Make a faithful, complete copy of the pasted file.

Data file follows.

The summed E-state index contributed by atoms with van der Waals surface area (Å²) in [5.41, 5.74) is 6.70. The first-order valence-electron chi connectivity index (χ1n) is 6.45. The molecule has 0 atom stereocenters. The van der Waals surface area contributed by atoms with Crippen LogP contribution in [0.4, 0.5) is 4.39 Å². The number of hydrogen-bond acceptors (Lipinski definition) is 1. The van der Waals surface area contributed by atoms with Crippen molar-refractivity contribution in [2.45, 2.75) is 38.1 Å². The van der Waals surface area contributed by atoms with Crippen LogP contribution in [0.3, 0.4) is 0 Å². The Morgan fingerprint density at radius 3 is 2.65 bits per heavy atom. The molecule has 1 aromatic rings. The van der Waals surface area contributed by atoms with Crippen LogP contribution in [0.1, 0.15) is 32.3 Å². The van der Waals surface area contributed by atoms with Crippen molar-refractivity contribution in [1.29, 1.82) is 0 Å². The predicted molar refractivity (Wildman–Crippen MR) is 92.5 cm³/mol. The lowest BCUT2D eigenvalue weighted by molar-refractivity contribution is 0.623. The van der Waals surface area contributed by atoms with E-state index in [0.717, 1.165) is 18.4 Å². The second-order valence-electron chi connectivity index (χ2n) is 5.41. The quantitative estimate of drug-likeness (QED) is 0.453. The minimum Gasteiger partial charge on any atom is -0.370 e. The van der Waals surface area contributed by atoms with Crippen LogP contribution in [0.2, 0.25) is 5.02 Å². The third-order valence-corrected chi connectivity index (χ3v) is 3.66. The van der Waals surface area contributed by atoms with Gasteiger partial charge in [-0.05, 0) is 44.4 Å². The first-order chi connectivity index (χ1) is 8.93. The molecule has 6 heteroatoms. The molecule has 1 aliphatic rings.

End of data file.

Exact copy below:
The summed E-state index contributed by atoms with van der Waals surface area (Å²) in [5.41, 5.74) is 6.70. The first-order valence-electron chi connectivity index (χ1n) is 6.45. The molecule has 0 atom stereocenters. The van der Waals surface area contributed by atoms with Crippen LogP contribution in [0.4, 0.5) is 4.39 Å². The number of hydrogen-bond acceptors (Lipinski definition) is 1. The van der Waals surface area contributed by atoms with Crippen molar-refractivity contribution in [2.45, 2.75) is 38.1 Å². The van der Waals surface area contributed by atoms with Crippen LogP contribution in [0.3, 0.4) is 0 Å². The Morgan fingerprint density at radius 3 is 2.65 bits per heavy atom. The molecule has 1 aromatic rings. The van der Waals surface area contributed by atoms with Crippen LogP contribution in [0.1, 0.15) is 32.3 Å². The van der Waals surface area contributed by atoms with Crippen molar-refractivity contribution in [1.29, 1.82) is 0 Å². The predicted molar refractivity (Wildman–Crippen MR) is 92.5 cm³/mol. The lowest BCUT2D eigenvalue weighted by molar-refractivity contribution is 0.623. The van der Waals surface area contributed by atoms with E-state index in [0.717, 1.165) is 18.4 Å². The second-order valence-electron chi connectivity index (χ2n) is 5.41. The quantitative estimate of drug-likeness (QED) is 0.453. The minimum Gasteiger partial charge on any atom is -0.370 e. The van der Waals surface area contributed by atoms with Crippen LogP contribution in [0.2, 0.25) is 5.02 Å². The third-order valence-corrected chi connectivity index (χ3v) is 3.66. The van der Waals surface area contributed by atoms with Gasteiger partial charge in [-0.05, 0) is 44.4 Å². The first-order chi connectivity index (χ1) is 8.93. The molecule has 6 heteroatoms. The molecule has 1 aliphatic rings.